Danish Social Democrats slump in polls as corona effect wears off

Danish Social Democrats slump in polls as corona effect wears off
Danish Prime Minister Mette Frederiksen visits an adult eduction centre outside Copenhagen. Photo: Henning Bagger/Ritzau Scanpix
Denmark's ruling Social Democrats have plummetted in a new poll, adding to growing evidence that the "pandemic boost" the party has enjoyed since last March is wearing off.

The poll for the Berlingske newspaper by opinion researchers Kantar Gallup, found that 26.7 percent of voters planned to vote for the party, down from a high of 33.1 percent at the party’s polling peak last June. 

The poll also brought bad news to the centre-right Liberal Party, and the populist Danish People’s Party.

The former is still languishing with the support of just 12.8 percent of voters, putting it behind the formerly minority Conservative Party, which had the support of 13.6 percent.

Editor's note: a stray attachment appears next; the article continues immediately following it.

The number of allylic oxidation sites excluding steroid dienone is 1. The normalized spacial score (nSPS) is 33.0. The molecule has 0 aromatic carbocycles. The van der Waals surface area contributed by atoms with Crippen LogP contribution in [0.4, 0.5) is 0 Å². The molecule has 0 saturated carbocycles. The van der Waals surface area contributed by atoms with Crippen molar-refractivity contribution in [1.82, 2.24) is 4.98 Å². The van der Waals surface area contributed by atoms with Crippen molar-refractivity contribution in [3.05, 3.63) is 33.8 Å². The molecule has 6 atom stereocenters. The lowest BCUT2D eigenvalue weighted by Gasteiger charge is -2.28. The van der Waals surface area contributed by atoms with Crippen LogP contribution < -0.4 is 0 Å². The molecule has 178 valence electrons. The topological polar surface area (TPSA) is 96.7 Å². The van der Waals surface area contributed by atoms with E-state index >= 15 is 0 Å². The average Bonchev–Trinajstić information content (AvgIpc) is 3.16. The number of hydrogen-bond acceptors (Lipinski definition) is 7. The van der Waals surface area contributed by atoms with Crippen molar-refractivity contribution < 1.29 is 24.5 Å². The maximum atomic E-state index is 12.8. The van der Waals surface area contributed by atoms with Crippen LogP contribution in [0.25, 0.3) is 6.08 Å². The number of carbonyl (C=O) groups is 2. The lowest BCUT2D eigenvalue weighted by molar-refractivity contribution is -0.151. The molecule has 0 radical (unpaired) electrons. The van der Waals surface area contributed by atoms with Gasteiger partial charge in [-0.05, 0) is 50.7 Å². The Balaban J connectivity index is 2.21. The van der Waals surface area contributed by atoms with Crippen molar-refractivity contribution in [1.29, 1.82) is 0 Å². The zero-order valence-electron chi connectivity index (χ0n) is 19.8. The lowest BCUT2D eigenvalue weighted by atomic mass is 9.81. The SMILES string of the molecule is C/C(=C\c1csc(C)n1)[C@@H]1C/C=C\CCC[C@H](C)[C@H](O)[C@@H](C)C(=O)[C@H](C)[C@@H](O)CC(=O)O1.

The populist Danish People’s Party, meanwhile, has fallen still further behind the upstart New Right party, with the support of 5.6 percent of voters compared to the New Right’s 8.5 percent.

In another sign of the upheaval on Denmark’s right, the Christian Democratic Party, which was knocked out of parliament in the 2005 election and failed to get over the 2 percent parliamentary threshold in the four following general elections is now polling at 2.3 percent.


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